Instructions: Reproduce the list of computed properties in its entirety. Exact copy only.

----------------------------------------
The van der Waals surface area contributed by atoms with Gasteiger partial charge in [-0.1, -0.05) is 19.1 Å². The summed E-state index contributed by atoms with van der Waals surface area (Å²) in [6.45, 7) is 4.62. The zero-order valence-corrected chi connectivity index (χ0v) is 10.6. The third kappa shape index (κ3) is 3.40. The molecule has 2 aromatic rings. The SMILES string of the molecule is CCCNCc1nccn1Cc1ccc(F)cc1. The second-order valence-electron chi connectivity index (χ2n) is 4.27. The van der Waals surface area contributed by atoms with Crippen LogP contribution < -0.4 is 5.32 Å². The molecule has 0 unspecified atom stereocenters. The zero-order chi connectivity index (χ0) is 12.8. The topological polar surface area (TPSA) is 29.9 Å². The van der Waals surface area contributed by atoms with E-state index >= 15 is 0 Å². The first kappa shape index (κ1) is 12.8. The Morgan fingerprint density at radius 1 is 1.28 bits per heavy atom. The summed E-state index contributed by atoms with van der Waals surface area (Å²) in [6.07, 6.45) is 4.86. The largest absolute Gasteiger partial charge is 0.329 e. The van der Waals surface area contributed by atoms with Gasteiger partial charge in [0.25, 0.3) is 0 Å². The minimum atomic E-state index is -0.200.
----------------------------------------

The van der Waals surface area contributed by atoms with Gasteiger partial charge in [-0.1, -0.05) is 19.1 Å². The summed E-state index contributed by atoms with van der Waals surface area (Å²) in [6.45, 7) is 4.62. The zero-order valence-corrected chi connectivity index (χ0v) is 10.6. The third kappa shape index (κ3) is 3.40. The molecule has 2 aromatic rings. The SMILES string of the molecule is CCCNCc1nccn1Cc1ccc(F)cc1. The second-order valence-electron chi connectivity index (χ2n) is 4.27. The van der Waals surface area contributed by atoms with Crippen LogP contribution < -0.4 is 5.32 Å². The molecule has 0 unspecified atom stereocenters. The zero-order chi connectivity index (χ0) is 12.8. The topological polar surface area (TPSA) is 29.9 Å². The van der Waals surface area contributed by atoms with E-state index >= 15 is 0 Å². The first kappa shape index (κ1) is 12.8. The Morgan fingerprint density at radius 1 is 1.28 bits per heavy atom. The summed E-state index contributed by atoms with van der Waals surface area (Å²) in [6.07, 6.45) is 4.86. The largest absolute Gasteiger partial charge is 0.329 e. The van der Waals surface area contributed by atoms with Gasteiger partial charge in [0.25, 0.3) is 0 Å². The minimum atomic E-state index is -0.200.